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Spectrum and Signal Analyzer Measurements and Noise
Measuring Noise and Noise-Like Digital Communications Signals with Spectrum and Signal Analyzers
Noise. It is the classical limitation of electronics. In measurements, noise and distortion limit the dynamic range of test results.
In this four-part paper, the characteristics of noise and its direct measurement are discussed in Part I. Part II contains a discussion of the measurement of noise-like signals exemplified by digital CDMA and TDMA signals. Part III discusses using averaging techniques to reduce noise. Part IV is about compensating for the noise in instrumentation while measuring CW (sinusoidal) and noise-like signals.
Table of contents
Part I: Noise Measurements
- Simple noise—Baseband, Real, Gaussian
- Bandpassed noise—I and Q
- Measuring the power of noise with an envelope detector
- Logarithmic processing
- Equivalent noise bandwidth
- Cautions when measuring noise with spectrum and signal analyzers
Part II: Measurements of Noise-like Signals
- The noise-like nature of digital signals
- Channel-power measurements
- Adjacent-Channel Power (ACP)
- Carrier power
- Peak-detected noise and TDMA ACP measurements
- Peak-detected noise in continuous and sampled measurements
Part III: Averaging and the Noisiness of Noise Measurements
- Averaging a number of computed results
- Swept versus FFT analysis
- Zero span
- Averaging with an average detector
- Measuring the power of noise with a power envelope scale
- The standard deviation of CW measurements
Part IV: Compensation for Instrumentation Noise
- CW signals and log versus power detection
- To compensate S+N measurements on a log scale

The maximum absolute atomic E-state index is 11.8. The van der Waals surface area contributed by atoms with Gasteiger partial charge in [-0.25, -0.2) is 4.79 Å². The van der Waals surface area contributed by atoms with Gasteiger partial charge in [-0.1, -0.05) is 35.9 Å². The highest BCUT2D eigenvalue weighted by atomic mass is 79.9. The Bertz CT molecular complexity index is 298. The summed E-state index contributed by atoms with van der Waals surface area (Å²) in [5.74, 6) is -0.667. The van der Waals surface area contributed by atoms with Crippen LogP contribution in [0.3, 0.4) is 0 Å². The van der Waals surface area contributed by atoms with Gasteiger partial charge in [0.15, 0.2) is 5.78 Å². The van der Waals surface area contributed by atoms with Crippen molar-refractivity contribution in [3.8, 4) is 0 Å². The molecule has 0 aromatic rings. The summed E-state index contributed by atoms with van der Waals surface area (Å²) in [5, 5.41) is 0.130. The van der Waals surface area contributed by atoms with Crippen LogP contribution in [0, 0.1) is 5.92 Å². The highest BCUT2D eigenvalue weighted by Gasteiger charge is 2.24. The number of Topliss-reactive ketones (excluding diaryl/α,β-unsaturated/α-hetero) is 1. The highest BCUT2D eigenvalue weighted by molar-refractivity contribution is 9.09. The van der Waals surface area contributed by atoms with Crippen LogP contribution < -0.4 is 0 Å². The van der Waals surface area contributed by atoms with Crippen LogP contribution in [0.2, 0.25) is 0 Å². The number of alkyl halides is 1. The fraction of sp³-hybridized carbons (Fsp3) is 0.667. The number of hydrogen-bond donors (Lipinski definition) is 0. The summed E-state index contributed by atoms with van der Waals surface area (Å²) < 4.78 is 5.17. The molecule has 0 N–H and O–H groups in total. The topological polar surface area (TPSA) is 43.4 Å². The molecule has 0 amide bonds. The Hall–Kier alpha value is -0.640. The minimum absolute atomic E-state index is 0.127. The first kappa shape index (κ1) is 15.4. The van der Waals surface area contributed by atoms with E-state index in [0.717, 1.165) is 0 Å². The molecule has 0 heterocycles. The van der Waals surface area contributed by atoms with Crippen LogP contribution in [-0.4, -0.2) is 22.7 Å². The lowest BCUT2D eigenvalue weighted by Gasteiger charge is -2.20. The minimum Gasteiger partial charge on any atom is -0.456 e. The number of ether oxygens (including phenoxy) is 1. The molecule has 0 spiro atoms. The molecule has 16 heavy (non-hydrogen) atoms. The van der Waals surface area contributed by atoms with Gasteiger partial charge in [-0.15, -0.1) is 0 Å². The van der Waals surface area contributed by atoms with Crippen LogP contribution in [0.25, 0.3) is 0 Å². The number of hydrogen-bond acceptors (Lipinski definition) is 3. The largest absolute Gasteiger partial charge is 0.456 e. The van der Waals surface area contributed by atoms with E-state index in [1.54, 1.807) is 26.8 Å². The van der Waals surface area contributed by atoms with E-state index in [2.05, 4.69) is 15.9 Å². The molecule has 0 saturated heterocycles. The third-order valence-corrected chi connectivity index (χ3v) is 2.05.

- Power-detection measurements and noise subtraction
- Noise Floor Extension (NFE) for noise compensation
- Log scale ideal for CW measurements
Burst carriers, such as those used in TDMA mobile stations, are measured differently than continuous carriers. The power of the transmitter during the time it is on is called the "carrier power."
Carrier power is measured with the spectrum analyzer in zero span. In this mode, the LO of the analyzer does not sweep, thus the span swept is zero. The display then shows amplitude normally on the y axis, and time on the x-axis. If we set the RBW large compared to the bandwidth of the burst signal, then all of the display points include all of the power in the channel. The carrier power is computed simply by averaging the power of all the display points that represent the times when the burst is on. Depending on the modulation type, this is often considered to be any point within 20 dB of the highest registered amplitude. (A trigger and gated spectrum analysis may be used if the carrier power is to be measured over a specified portion of a burst-RF signal.)
Using a wide RBW for the carrier-power measurement means that the signal will not have noise-like statistics. It will not have CW-like statistics, either, so it is still wise to set the VBW as wide as possible. But let’s consider some examples to see if the sample-mode bandwidths of spectrum analyzers are a problem.
A zero-span measurement of carrier power is made with a wide RBW, so the independence of data points is determined by the symbol rate of the digital modulation. Data points spaced by a time greater than the symbol rate will be almost completely independent.
Zero span is sometimes used for other noise and noise-like measurements where the noise bandwidth is much greater than the RBW, such as in the measurement of power spectral density. For example, some companies specify IS-95 CDMA ACPR measurements that are spot-frequency power spectral density specifications; zero span can be used to speed this kind of measurement
Noise Floor Extension (NFE) for noise compensation
A very convenient form of noise compensation is now built-in to some advanced spectrum analyzers: NFE. It goes beyond the power subtraction we just discussed.
NFE creates a model of the noise of the spectrum analyzer as a function of its state. This model works for all RBWs, all attenuation settings, all paths (such as preamp on and off), even all detectors (such as peak and average), and VBW settings. The user does not need to characterize his analyzer before turning NFE on, because the models are already in the analyzer.
NFE is most effective with noise-like signals, but it also works on CW and impulsive signals. It greatly reduces the errors caused by noise, replacing them with a smaller uncertainty. See the reference “Using Noise Floor Extension in the PXA Signal Analyzer” for more information on this topic.
NFE can often allow the user to see signals below the theoretical noise floor of a room-temperature termination impedance. See the reference for discussion on that topic, too.